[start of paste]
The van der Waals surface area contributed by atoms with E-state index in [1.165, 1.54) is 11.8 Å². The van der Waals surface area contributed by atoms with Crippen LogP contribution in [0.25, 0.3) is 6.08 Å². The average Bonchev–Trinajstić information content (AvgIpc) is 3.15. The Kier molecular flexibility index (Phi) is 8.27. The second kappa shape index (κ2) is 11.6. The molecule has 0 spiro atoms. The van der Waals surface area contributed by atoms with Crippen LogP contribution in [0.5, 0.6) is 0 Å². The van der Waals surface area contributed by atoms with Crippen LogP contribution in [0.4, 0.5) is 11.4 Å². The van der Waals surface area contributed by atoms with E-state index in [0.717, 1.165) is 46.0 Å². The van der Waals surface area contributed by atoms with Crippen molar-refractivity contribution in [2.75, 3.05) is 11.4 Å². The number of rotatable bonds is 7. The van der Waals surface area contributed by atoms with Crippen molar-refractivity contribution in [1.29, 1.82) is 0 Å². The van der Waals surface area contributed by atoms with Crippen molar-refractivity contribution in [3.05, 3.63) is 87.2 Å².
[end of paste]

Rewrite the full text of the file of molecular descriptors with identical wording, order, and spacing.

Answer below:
The van der Waals surface area contributed by atoms with E-state index in [1.165, 1.54) is 11.8 Å². The van der Waals surface area contributed by atoms with Crippen LogP contribution in [0.25, 0.3) is 6.08 Å². The average Bonchev–Trinajstić information content (AvgIpc) is 3.15. The Kier molecular flexibility index (Phi) is 8.27. The second kappa shape index (κ2) is 11.6. The molecule has 0 spiro atoms. The van der Waals surface area contributed by atoms with Crippen LogP contribution in [0.5, 0.6) is 0 Å². The van der Waals surface area contributed by atoms with Crippen LogP contribution in [0.4, 0.5) is 11.4 Å². The van der Waals surface area contributed by atoms with E-state index in [0.717, 1.165) is 46.0 Å². The van der Waals surface area contributed by atoms with Crippen molar-refractivity contribution in [2.75, 3.05) is 11.4 Å². The number of rotatable bonds is 7. The van der Waals surface area contributed by atoms with Crippen molar-refractivity contribution in [1.29, 1.82) is 0 Å². The van der Waals surface area contributed by atoms with Crippen molar-refractivity contribution in [3.05, 3.63) is 87.2 Å².